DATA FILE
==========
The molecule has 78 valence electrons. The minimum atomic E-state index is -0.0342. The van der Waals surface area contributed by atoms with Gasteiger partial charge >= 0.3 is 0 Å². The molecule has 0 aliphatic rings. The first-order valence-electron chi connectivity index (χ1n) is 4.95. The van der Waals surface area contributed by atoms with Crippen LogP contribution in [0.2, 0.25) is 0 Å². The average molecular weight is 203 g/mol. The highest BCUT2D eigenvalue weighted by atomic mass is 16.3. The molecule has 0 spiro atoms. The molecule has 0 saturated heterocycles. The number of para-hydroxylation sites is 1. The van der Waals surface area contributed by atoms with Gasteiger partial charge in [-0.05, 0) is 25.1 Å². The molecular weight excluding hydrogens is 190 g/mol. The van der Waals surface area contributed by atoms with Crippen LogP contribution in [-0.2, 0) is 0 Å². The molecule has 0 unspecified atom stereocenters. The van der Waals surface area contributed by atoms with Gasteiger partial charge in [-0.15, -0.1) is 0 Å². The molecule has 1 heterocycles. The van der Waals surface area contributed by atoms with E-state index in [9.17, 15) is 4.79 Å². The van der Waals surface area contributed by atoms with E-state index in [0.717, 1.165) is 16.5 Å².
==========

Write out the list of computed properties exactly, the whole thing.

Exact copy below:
The molecule has 78 valence electrons. The minimum atomic E-state index is -0.0342. The van der Waals surface area contributed by atoms with Gasteiger partial charge >= 0.3 is 0 Å². The molecule has 0 aliphatic rings. The first-order valence-electron chi connectivity index (χ1n) is 4.95. The van der Waals surface area contributed by atoms with Crippen LogP contribution in [0.2, 0.25) is 0 Å². The average molecular weight is 203 g/mol. The highest BCUT2D eigenvalue weighted by atomic mass is 16.3. The molecule has 0 spiro atoms. The molecule has 0 saturated heterocycles. The number of para-hydroxylation sites is 1. The van der Waals surface area contributed by atoms with Gasteiger partial charge in [-0.05, 0) is 25.1 Å². The molecular weight excluding hydrogens is 190 g/mol. The van der Waals surface area contributed by atoms with Crippen LogP contribution in [-0.2, 0) is 0 Å². The molecule has 0 unspecified atom stereocenters. The van der Waals surface area contributed by atoms with Gasteiger partial charge in [-0.15, -0.1) is 0 Å². The molecule has 1 heterocycles. The van der Waals surface area contributed by atoms with E-state index in [9.17, 15) is 4.79 Å². The van der Waals surface area contributed by atoms with E-state index in [0.717, 1.165) is 16.5 Å².